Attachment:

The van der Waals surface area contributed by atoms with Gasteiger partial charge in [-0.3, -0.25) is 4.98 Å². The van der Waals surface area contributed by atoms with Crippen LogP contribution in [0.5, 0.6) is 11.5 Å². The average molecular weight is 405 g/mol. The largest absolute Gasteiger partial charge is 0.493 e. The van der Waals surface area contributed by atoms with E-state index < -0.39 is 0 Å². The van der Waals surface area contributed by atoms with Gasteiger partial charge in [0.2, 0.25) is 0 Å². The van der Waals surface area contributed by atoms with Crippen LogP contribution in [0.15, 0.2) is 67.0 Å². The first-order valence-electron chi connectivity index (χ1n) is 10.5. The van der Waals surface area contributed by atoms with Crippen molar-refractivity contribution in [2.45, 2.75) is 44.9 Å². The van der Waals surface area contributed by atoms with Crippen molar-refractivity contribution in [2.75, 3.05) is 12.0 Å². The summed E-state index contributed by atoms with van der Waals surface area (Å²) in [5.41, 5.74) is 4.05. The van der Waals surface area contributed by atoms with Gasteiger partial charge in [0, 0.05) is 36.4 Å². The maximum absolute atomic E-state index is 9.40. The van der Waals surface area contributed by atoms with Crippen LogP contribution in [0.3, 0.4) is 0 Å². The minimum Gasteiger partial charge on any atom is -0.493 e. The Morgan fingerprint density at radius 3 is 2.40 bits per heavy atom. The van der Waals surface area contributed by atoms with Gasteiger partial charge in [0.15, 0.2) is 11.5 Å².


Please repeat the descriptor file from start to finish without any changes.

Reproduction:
The van der Waals surface area contributed by atoms with Gasteiger partial charge in [-0.3, -0.25) is 4.98 Å². The van der Waals surface area contributed by atoms with Crippen LogP contribution in [0.5, 0.6) is 11.5 Å². The average molecular weight is 405 g/mol. The largest absolute Gasteiger partial charge is 0.493 e. The van der Waals surface area contributed by atoms with E-state index < -0.39 is 0 Å². The van der Waals surface area contributed by atoms with Gasteiger partial charge in [0.2, 0.25) is 0 Å². The van der Waals surface area contributed by atoms with Crippen LogP contribution in [0.15, 0.2) is 67.0 Å². The first-order valence-electron chi connectivity index (χ1n) is 10.5. The van der Waals surface area contributed by atoms with Crippen molar-refractivity contribution in [2.45, 2.75) is 44.9 Å². The van der Waals surface area contributed by atoms with Crippen molar-refractivity contribution in [2.75, 3.05) is 12.0 Å². The summed E-state index contributed by atoms with van der Waals surface area (Å²) in [5.41, 5.74) is 4.05. The van der Waals surface area contributed by atoms with Gasteiger partial charge in [0, 0.05) is 36.4 Å². The maximum absolute atomic E-state index is 9.40. The van der Waals surface area contributed by atoms with Crippen LogP contribution in [0.3, 0.4) is 0 Å². The minimum Gasteiger partial charge on any atom is -0.493 e. The Morgan fingerprint density at radius 3 is 2.40 bits per heavy atom. The van der Waals surface area contributed by atoms with Gasteiger partial charge in [0.15, 0.2) is 11.5 Å².